Blurring the Boundaries Between Scholarship, Teaching, and Community Outreach Through Digitial Media

The concept of collaborative scholarship has generated tremendous excitement among digital humanists.  Much of the discussion has been restricted to the transformative impact of social media on the process and output of academic research.  This session will extend the dialogue by exploring possibilities for collaboration among academic scholars, students, and communities.  What models exist for constructive collaboration of this type?   What might such scholarship look like?  What are the technological, logistical, and institutional obstacles?  How might they be overcome?  What are the implications for the traditional compartmentalization of academic life into the categories of research, teaching, and service?

Categories: Session: Talk |
Profile photo of Andrew Hurley

About Andrew Hurley

I am a professor in the Department of History at the University of Missouri-St. Louis. My fields of interest are urban history and public history. I am a member of the team that has developed the Virtual City, a software package that reconstructs lost urban landscapes digitally in 3D.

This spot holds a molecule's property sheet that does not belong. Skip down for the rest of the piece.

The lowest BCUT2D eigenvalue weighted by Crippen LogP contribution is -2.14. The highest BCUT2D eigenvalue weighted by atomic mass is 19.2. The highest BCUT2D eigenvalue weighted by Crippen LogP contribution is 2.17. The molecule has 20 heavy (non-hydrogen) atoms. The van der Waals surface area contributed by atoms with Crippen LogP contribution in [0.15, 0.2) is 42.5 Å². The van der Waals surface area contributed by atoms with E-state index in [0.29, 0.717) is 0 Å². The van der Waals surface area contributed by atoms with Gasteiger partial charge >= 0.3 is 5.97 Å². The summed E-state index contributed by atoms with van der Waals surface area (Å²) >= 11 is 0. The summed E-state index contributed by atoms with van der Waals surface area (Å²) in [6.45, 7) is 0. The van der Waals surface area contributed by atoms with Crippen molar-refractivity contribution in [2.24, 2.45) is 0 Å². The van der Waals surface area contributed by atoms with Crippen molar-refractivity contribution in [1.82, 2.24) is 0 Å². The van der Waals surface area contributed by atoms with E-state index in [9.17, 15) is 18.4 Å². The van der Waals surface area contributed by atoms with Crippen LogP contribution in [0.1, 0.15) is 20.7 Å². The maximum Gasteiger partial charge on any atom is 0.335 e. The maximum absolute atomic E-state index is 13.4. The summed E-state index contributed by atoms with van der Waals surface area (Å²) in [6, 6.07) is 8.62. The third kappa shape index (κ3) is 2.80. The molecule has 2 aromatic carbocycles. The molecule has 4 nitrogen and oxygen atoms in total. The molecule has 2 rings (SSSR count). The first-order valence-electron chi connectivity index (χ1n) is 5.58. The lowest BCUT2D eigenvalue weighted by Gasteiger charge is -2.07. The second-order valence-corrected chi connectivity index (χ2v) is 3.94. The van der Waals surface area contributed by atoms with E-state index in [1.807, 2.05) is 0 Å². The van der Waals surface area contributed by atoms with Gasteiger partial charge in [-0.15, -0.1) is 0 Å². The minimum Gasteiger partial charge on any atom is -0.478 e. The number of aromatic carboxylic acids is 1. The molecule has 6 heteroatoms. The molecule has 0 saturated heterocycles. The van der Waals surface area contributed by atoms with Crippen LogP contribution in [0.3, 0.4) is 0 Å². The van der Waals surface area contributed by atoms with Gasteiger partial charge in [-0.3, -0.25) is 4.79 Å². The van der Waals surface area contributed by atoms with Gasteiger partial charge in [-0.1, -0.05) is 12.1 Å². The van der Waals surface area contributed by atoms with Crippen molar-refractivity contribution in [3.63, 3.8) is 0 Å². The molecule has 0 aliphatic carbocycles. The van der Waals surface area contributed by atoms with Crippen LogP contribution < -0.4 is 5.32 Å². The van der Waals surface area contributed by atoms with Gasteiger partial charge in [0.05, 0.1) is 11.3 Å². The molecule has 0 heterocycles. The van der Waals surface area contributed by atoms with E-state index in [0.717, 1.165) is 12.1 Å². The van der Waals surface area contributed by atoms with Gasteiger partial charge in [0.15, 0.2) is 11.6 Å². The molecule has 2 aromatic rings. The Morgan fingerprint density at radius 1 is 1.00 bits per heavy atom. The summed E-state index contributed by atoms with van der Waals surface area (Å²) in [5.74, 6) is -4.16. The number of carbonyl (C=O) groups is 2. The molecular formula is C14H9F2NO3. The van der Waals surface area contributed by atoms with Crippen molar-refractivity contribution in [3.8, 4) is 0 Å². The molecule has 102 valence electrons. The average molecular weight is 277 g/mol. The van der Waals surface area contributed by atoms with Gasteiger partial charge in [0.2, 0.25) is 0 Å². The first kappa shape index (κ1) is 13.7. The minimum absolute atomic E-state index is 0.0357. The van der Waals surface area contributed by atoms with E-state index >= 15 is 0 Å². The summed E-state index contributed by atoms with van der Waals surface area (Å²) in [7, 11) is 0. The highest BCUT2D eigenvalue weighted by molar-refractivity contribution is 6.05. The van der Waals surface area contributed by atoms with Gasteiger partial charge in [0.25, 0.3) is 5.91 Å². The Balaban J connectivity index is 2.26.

One Response to Blurring the Boundaries Between Scholarship, Teaching, and Community Outreach Through Digitial Media

  1. Profile photo of Patrick Cuba Patrick Cuba says:

    I would be interested in knowing what sort of incentives can be offered for this type of interaction and collaboration? For those who must collaborate, there is survival, but for the rest of academia it rarely is credited as more than a hobby, which means it is only new minds still full of enthusiasm and the ornery tenured balancing the stray intellect on a quest to put cat videos on every webpage.

    I see this arising in any conversation about online courses, crowdsourced research, blogging, and other areas. You’ve got my interest.

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